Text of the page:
Like Rolig, I've been to Europe and Asia. My twelve years in SL has taught me almost nothing about those cultures compared to actually visiting them. Most of what I know of Iran comes from my RL best friend, who was born there. Watching news and documentaries, reading books, dining with people from other cultures, all of those exert far more globalizing force on me than SL. There are less resource intensive social networks that have neither steep learning curves, nor the required indirection of virtual reality. The world inside SL is not the one we all live on.

And, to whatever extent SL exerts some globalizing "force" on me, I'd say ALL of that force comes from the forums.

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2 hours ago, Lindal Kidd said:

Shipping pork TWICE across the Pacific?  No way!  But, we routinely DO do stupid things.

Not unrealistic at all. Much of the fish caught by the Norwegian fishing fleet is sent by plane to China to be processed and then back (still by plane) to Europe. It's actually cheaper than processing it in Europe.

 

55 minutes ago, Madelaine McMasters said:

If we go with Rolig's understanding of "globalization" I'd say SL's force is zero, plus or minus some small amount. For the most part, SL residents are from the the first world, particularly western democracies.

Particularly from the USA even, SL is US centric enough to limit its appeal to the rest of the "western" world too. For all I know, it may even be California centric enough to limit its appeal to the rest of the USA. (To put this into perspective, USA accounts for 5.25% of the world's population, 22% of the western world's population and almost 50% of SL's population ... and come to think of it, probably about 5% of SL's content creators.)

Stilll, as Rolig said, even a weak force is a force.

Edited by ChinRey
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10 minutes ago, Madelaine McMasters said:

And I said zero, plus or minus some small amount. I think it's possible SL works against globalization.

True.  If delta is smaller than the noise, we'll never know about SL as a whole.  Still, on a personal level I think SL has potential for being a measurable positive force. I have found more opportunities to use foreign languages here than I have had in RL for a long time, and have met and worked with people from all over the world.  Granted, they are largely from the English-speaking world and Europe, but at least that's a start.  

Edited by Rolig Loon
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Globalization is quite a loaded word these days, generally hated by everyone who uses it.  Certainly SL as a force for social globalization is minimal but there is some, limited to the few thousand people who regularly use it to interact in any meaningful way with people from other countries.  It's force for political globalization is nil.  For economic globalization, nearly nil.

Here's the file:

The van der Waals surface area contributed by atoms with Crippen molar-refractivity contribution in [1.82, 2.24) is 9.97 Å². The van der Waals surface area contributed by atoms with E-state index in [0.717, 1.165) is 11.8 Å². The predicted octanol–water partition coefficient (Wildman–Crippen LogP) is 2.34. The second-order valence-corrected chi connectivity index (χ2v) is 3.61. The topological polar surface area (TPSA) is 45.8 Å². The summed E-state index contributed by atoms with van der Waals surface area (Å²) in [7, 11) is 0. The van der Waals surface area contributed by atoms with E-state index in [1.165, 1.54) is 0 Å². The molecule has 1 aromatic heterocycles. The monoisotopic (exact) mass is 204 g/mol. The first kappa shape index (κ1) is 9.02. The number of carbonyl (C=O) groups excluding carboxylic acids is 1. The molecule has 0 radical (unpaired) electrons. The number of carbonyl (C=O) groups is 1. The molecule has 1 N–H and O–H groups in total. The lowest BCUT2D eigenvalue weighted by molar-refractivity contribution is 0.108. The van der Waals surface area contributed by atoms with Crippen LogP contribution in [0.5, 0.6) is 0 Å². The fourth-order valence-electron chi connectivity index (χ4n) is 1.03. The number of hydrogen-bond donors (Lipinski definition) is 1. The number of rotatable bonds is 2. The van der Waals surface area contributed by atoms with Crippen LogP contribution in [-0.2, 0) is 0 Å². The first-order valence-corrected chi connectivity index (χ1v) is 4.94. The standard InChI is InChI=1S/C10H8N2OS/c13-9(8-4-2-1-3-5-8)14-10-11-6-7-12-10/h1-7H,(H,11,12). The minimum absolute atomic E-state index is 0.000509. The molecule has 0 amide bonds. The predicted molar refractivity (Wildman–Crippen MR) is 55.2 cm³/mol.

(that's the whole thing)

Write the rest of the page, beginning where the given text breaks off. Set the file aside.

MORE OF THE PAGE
I wound Maddie's comment about being potentially a negative force interesting.  Certainly there are dark corners of SL where anti-globalists of the Trump and Rand Paul stripes congregate, and plenty more of the Bernie stripe, so definitely potential for more of an anti-globalist force than anything else, at least from an economic perspective.

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I don't know what you mean by "force of globalization" and I'm wondering if you meant "source of globalization"?

It is a kind of a source according to one definition of what globalization is.

Globalization is the connection of different parts of the world resulting in the expansion of international cultural, economic, and political activities. It is the movement and integration of goods and people among different countries.

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I'd say SL is a source of globalization.

I have met people from all over the world here and shared some of their culture and they shared some of mine.  As well as we've had inworld talks about "governments" and what some governments will or will not allow in their country and they are curious to hear about my government and what they allow or do not allow.

I have also traded goods with people from Europe, India, Dubai, Australia to name a few off the top of my head.

But, I think with internet communities that deal in virtual goods, it is a different kind of a source of globalization. 

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From the Wikipedia: 

The steam locomotive, steamship, jet engine, and container ships are some of the advances in the means of transport while the rise of the telegraph and its modern offspring, the Internet and mobile phones show development in telecommunications infrastructure. All of these improvements have been major factors in globalization and have generated further interdependence of economic and cultural activities around the globe.[3][4][5]  

https://en.wikipedia.org/wiki/Globalization

 

So, I'd say it's a "source" albeit it's own little small one.   However, the whole internet is a source of globalization if not the main one.  

Edited by FairreLilette
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34 minutes ago, Madelaine McMasters said:

And I said zero, plus or minus some small amount. I think it's possible SL works against globalization.

;-).

Oh Maddy you are so wrong here...you have opened up the entire world to the lil devil....